The Illinois Department of Financial and Professional Regulation announced on Thursday the results of a lottery to award social equity cannabis dispensary licenses, with 55 winners chosen out of 589 applicants to operate as retailers in the state’s lucrative recreational marijuana market. The conditional licenses were awarded via the state’s Social Equity Justice Involved Lottery, which lawmakers designed to ensure that members of communities disproportionately impacted by the War on Drugs are represented in the state’s cannabis industry.
“Social equity and justice are the heart and soul of the Adult-Use Cannabis Program in Illinois,” Toi Hutchinson, senior cannabis advisor to Gov. J.B. Pritzker, said in a press release. “Today’s results open the door to increasing the diversity of the industry and continue building on our successes in expunging convictions and investing in communities disproportionately harmed by the failed war on drugs.”
Addressing The Impact Of The War On Drugs
To qualify for the social equity license lottery, applicants must have majority ownership by a person who has lived for five of the last 10 years in an area disproportionately affected by the War on Drugs, someone who has an arrest or conviction for a cannabis-related offense, or a family member of an individual impacted by the drug war. Applicants were also required to have received a score of at least 85% on their license application. Qualified social equity applicants have access to financial resources and training programs and are eligible to receive additional points on their license applications.
One of the licenses awarded on Thursday went to social equity applicant Frank Cowan, who applied with the support of Nevada-based Planet 13, the operator of what is billed as the world’s largest dispensary only minutes from the Las Vegas Strip. Planet 13 co-CEO Bob Groesbeck says the successful bid gives the company an exciting opportunity to expand into Chicago.
“It’s a market we’ve followed closely over the past several years,” he says in a virtual interview. “In conjunction with our partner, Frank Cowan, we look forward to bringing a cannabis experience to Chicagoland unlike anything currently in the market.”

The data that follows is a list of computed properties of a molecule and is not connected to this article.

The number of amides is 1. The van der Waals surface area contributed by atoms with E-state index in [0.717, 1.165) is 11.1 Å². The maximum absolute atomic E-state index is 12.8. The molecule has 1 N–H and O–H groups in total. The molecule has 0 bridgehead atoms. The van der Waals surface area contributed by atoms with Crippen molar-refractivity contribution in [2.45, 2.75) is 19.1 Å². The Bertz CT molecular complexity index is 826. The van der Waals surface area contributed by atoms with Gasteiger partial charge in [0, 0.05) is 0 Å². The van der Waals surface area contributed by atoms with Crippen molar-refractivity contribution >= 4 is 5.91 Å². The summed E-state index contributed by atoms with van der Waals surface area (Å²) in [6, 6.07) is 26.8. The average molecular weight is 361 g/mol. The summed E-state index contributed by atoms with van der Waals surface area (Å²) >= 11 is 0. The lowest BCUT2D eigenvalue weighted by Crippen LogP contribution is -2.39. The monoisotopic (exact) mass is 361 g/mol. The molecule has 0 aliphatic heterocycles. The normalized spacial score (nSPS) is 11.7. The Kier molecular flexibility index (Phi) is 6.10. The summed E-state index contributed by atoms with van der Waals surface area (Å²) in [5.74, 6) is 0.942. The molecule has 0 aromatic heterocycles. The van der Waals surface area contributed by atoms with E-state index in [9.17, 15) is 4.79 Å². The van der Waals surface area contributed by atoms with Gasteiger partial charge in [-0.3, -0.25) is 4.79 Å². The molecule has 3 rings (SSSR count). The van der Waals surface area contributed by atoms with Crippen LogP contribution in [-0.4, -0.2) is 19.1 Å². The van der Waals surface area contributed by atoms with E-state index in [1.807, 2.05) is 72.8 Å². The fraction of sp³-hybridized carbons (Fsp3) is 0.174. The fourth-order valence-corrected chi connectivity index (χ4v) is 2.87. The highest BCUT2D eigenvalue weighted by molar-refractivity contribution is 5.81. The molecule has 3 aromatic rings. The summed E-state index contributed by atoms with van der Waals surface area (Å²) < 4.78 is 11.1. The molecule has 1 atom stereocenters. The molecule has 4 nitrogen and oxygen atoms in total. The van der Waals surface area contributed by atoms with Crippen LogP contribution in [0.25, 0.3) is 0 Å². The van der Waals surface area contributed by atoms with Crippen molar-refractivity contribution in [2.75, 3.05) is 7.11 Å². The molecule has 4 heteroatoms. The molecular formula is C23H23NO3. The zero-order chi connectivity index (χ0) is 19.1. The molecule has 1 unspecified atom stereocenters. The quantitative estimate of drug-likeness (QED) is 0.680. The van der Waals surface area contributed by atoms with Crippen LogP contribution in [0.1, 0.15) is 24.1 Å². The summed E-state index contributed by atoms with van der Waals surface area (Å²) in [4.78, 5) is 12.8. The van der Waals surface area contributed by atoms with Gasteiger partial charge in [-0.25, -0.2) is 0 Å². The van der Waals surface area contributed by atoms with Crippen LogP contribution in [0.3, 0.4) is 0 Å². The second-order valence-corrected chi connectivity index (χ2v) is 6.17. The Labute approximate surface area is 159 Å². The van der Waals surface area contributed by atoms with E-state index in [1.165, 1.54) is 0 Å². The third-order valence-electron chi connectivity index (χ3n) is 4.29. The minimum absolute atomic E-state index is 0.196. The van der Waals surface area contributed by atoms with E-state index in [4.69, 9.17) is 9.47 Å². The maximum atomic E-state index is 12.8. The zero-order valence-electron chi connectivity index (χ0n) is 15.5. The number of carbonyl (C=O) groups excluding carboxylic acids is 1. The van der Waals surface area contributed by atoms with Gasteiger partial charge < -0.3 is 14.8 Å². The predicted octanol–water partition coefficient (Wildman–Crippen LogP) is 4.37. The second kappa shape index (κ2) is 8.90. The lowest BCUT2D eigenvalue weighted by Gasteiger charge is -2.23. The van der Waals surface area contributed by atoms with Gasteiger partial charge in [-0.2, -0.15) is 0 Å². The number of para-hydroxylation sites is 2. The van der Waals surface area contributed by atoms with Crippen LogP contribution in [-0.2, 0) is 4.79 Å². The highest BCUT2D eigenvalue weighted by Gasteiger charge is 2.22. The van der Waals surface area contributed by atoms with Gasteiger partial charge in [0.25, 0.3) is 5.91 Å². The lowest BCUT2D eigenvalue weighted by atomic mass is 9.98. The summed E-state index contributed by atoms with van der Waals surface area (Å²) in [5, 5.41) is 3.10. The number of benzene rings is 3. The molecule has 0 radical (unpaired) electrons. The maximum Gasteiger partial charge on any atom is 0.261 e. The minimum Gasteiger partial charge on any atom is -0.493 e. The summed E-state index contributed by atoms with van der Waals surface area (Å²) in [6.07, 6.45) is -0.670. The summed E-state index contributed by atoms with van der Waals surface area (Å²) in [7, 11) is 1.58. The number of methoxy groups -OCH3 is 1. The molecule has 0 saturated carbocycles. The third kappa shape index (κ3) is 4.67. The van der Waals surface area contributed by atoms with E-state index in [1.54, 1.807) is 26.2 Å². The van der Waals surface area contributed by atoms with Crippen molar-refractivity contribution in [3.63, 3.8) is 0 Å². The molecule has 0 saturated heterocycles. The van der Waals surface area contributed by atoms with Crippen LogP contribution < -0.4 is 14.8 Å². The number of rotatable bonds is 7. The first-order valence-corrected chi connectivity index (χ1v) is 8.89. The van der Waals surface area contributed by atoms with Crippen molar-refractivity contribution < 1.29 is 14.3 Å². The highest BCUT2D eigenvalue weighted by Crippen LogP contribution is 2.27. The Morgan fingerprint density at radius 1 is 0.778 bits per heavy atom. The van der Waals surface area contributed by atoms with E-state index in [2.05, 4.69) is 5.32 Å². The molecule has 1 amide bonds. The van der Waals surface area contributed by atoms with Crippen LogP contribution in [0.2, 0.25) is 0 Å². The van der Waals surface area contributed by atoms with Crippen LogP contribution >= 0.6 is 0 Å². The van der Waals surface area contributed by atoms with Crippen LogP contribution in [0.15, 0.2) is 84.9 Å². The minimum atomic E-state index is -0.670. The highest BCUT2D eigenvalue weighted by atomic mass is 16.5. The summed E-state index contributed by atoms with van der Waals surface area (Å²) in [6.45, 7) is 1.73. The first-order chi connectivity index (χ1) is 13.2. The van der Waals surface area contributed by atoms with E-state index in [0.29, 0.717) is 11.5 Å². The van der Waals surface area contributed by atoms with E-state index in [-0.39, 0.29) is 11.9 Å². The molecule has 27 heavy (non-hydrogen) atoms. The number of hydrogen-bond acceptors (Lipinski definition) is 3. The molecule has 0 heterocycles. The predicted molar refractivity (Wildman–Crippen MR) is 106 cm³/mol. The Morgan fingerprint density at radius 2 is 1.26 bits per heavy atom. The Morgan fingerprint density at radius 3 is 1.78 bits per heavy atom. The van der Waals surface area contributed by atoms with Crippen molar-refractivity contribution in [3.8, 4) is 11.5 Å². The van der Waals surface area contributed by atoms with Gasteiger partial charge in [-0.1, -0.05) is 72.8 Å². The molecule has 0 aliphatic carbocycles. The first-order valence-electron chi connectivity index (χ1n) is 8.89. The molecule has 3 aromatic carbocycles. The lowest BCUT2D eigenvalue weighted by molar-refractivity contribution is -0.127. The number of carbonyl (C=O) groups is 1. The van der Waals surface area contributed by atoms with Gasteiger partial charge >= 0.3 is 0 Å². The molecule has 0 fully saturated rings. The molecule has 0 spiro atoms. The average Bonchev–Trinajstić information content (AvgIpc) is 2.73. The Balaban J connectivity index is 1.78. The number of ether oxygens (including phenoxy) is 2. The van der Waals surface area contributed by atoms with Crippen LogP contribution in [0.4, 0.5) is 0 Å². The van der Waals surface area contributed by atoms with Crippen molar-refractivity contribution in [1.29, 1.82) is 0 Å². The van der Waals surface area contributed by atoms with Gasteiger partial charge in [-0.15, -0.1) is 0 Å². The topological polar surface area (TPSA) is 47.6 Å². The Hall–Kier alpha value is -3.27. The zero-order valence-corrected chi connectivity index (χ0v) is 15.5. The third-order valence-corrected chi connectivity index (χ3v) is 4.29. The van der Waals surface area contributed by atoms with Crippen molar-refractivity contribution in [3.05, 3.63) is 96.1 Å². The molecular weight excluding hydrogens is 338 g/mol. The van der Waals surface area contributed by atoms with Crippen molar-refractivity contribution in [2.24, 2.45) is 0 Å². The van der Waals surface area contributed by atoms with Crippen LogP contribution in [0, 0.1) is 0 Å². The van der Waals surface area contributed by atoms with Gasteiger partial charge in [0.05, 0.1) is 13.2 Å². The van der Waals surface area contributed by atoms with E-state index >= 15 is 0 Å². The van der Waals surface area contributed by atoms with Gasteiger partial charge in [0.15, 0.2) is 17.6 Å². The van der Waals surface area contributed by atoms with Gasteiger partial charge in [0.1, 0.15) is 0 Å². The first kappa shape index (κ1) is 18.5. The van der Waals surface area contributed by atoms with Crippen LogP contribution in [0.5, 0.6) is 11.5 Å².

Joe Caltabiano, CEO of cannabis SPAC Choice Consolidation Corp. and co-founder of multi-state operator Cresco Labs, says that Illinois’ approach to awarding cannabis licenses may prove to be one of the most significant developments in the legal cannabis industry.
“This is a true equity program that acknowledges the past and sets a precedent for how the process can be managed moving forward,” Caltabiano writes in an email. “It’s incredible to see the sheer number of social equity applicants in Illinois, and this time many more of them will win their license. Now, we need to make sure that they have funding to launch their businesses successfully. This is a great moment for the cannabis industry.”
The social equity license lottery was held in accordance with a bill passed in June to bolster the social equity program outlined in the Cannabis Regulation and Tax Act of 2019 (CRTA), which went into effect on January 1, 2020. Under that program, social equity applicants were supposed to be prioritized for 10 of the original 75 cannabis dispensary licenses. Controversy ensued, however, when only 21 of the more than 900 social equity applicants received the perfect score on their application that was required to be eligible for the lottery. Multiple lawsuits from multiple unsuccessful and qualifying applicants led to additional legislation that authorized a series of three lotteries to award cannabis dispensary licenses.